Ferritin-binding and ubiquitination-modified mRNA vaccines induce potent immune responses and protective efficacy against SARS-CoV-2.

Publication date: Feb 05, 2024

Severe Acute Respiratory Syndrome Coronavirus 2 (SARS-CoV-2) incessantly engenders mutating strains via immune escape mechanisms, substantially escalating the risk of severe acute respiratory syndrome. In this context, the urgent development of innovative and efficacious mRNA vaccines is imperative. In our study, we synthesized six unique mRNA vaccine formulations: the Receptor Binding Domain (RBD) monomer vaccine, RBD dimer (2RBD) vaccine, RBD-Ferritin (RBD-Fe) vaccine, ubiquitin-modified wild-type Nucleocapsid gene (WT-N) vaccine, rearranged Nucleocapsid gene (Re-N) vaccine, and an epitope-based (COVID-19 epitope) vaccine, all encapsulated within the lipid nanoparticle SM102. Immunization studies conducted on C57BL/6 mice with these vaccines revealed that the RBD monomer, RBD dimer (2RBD), and RBD-Fe vaccines elicited robust titers of specific antibodies, including neutralizing antibodies. In contrast, the wild-type N gene (WT-N), rearrange N gene (Re-N), and COVID-19 epitope vaccines predominantly induced potent cellular immune responses. Protective efficacy assays in golden hamsters demonstrated that vaccinated cohorts showed significant reduction in lung pathology, markedly lower viral loads in the lungs, nasal turbinates, and trachea, and substantially reduced transcriptional and expression levels of pro-inflammatory cytokines. Overall, our vaccine candidates pave the way for novel strategies in vaccine development against various infectious agents and establish a critical foundation for the formulation of advanced vaccines targeting emerging pathogens.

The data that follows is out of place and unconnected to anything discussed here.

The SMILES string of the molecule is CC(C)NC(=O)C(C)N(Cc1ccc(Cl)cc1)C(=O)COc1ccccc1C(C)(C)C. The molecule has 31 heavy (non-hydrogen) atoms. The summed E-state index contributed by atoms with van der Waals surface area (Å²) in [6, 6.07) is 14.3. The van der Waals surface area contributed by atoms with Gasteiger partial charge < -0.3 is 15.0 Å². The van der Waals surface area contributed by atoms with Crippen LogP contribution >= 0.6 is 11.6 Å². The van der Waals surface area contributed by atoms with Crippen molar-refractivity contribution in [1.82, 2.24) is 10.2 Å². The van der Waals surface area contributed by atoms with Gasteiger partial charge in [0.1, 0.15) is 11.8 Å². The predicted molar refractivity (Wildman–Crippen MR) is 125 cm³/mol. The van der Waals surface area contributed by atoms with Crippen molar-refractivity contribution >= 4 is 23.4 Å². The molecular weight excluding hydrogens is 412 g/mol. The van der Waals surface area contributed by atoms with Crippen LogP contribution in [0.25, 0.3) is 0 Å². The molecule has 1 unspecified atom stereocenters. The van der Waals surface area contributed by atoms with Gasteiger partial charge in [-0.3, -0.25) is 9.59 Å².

Concepts Keywords
Covid Inflammatory cytokine
Nanoparticle mRNA vaccines
Pathology SARS-CoV-2
Pro Ubiquitination modification


Type Source Name
disease VO Severe acute respiratory syndrome coronavirus 2
disease MESH severe acute respiratory syndrome
disease VO vaccine
disease VO gene
disease MESH COVID-19
disease VO immunization
disease VO vaccinated

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